Co-founder of Cirque Du Soleil cries that 'sharks' are circling the company
Quebec’s government will back the winning bidder for Cirque du Soleil Entertainment Group with loans if the new owners of the live entertainment company can live by certain conditions, says the province’s economy minister.
The government of Premier Francois Legault is taking an interest in the recapitalization of Cirque, which was forced to stop performing shows when the COVID-19 pandemic hit. Legault’s administration wants to ensure the cash-strapped company remains based in Quebec and that it emerges with a much lighter debt burden, Economy Minister Pierre Fitzgibbon told Bloomberg News in an interview.
Cirque grew from a troupe of Quebec street performers into a global entertainment giant, but acquisitions and a US$1.5 billion buyout by private equity left it with large debts. Fitzgibbon described Cirque’s capital structure as “a disaster” with US$900 million in senior loans.
Creditors already have effective control of Cirque, he said, and may need to convert loans into equity.
Last month, Legault’s government agreed to lend as much as US$200 million to Cirque’s top shareholders -- TPG, Shanghai-based Fosun International Ltd. and Caisse de Depot et Placement du Quebec -- to help restart the company. But the money can’t be drawn unless that shareholder group emerges from the recapitalization process with control, Fitzgibbon said.
If another investor group wins, the government is prepared to offer loans on similar conditions, Fitzgibbon said. When the restructuring is done, the government wants its debt to be the only remaining debt in the company, he added -- “no more disaster of a capital structure.”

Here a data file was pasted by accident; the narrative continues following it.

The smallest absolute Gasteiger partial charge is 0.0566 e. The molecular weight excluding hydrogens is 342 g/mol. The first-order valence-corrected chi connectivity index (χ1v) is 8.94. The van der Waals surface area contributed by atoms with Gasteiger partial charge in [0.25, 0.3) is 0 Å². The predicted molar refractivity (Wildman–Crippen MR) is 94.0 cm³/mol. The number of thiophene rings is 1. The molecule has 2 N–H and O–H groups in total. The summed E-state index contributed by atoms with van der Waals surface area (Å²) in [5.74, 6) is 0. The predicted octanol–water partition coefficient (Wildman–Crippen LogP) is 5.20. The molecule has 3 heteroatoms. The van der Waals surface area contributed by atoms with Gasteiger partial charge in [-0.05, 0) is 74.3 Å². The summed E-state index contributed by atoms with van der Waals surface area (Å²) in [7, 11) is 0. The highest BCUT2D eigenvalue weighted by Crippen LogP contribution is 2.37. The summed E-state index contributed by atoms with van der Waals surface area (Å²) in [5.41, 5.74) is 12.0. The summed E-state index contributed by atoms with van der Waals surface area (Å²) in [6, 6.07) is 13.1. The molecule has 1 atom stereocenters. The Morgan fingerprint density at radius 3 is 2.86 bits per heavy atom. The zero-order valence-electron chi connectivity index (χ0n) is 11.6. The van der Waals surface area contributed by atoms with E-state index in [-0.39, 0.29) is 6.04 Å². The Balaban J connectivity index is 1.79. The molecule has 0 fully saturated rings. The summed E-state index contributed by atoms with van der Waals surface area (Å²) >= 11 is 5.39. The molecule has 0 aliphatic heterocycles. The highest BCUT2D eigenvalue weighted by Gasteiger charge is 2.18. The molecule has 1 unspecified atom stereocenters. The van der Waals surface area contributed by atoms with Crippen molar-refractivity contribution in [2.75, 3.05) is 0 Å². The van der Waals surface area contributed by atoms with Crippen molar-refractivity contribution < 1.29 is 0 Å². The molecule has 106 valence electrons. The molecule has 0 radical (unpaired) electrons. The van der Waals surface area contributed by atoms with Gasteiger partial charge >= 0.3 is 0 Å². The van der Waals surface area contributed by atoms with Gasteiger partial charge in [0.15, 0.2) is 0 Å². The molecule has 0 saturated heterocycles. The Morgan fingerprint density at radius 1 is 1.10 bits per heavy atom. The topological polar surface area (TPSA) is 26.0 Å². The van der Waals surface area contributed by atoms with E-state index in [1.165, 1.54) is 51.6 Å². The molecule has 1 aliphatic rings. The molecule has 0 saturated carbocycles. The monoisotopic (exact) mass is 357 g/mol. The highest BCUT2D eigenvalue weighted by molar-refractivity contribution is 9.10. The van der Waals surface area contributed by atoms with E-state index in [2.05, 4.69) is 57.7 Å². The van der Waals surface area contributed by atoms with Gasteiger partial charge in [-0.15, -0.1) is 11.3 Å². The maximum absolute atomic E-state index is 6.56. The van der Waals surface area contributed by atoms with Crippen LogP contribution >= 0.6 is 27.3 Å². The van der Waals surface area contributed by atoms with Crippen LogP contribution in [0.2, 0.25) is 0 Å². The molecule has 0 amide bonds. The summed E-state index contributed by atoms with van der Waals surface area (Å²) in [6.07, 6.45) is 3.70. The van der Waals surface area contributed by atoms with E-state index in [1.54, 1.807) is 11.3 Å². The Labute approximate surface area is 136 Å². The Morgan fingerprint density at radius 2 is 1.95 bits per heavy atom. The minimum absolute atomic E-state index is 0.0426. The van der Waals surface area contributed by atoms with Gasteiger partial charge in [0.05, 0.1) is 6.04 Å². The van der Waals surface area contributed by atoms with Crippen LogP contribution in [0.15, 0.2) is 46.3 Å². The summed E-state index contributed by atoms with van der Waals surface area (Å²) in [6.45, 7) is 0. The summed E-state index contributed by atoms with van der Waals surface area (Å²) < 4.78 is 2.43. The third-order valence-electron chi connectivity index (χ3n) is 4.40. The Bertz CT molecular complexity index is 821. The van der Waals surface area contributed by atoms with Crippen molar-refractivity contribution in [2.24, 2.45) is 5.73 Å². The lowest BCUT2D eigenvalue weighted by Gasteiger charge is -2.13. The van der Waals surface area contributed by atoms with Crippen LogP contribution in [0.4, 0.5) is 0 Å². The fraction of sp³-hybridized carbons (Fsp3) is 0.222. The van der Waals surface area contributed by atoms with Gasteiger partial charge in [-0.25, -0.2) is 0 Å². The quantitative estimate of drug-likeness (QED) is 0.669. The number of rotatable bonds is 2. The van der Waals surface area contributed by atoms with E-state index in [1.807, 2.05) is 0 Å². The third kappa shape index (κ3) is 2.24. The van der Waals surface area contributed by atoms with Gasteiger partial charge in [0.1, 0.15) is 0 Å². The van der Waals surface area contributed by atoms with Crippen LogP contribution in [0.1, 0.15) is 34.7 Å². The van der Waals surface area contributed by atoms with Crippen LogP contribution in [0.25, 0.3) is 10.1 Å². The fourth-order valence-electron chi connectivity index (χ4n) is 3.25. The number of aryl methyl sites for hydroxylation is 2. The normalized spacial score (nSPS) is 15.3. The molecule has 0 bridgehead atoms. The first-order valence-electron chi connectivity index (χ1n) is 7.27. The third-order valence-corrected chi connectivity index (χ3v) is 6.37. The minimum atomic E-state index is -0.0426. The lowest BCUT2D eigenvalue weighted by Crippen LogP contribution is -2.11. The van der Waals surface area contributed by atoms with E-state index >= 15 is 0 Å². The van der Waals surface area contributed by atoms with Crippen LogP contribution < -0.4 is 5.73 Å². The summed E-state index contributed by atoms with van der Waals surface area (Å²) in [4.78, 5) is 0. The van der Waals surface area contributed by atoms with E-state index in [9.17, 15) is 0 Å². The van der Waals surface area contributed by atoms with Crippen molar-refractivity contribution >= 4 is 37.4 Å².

“We have had people asking us if the loan will be available, given we have signed up with TPG. I said, ‘I don’t have to get up and give you the details right now, but if you win and accept our conditions, yes,’” Fitzgibbon said.
Fitzgibbon, a former business executive who was elected for the first time in 2018, spearheads the Quebec government’s efforts to assist key companies. Shortly before the pandemic, he helped lead the government’s side in negotiations that saw Bombardier Inc. extricate itself from a commercial jet venture with Airbus SE. The Quebec government wound up with a 25 per cent stake in the Airbus A220 program.
The minister estimated Cirque would need around US$300 million to restart and keep operating for the next 18 to 24 months. The terms of the TPG deal would see shareholders inject US$100 million in addition to Quebec’s US$200 million, he said. A spokesperson for Cirque did not immediately respond to request for comment.
The government deemed it would be “foolish” to lend money directly to Cirque before the recapitalization process is complete, Fitzgibbon said.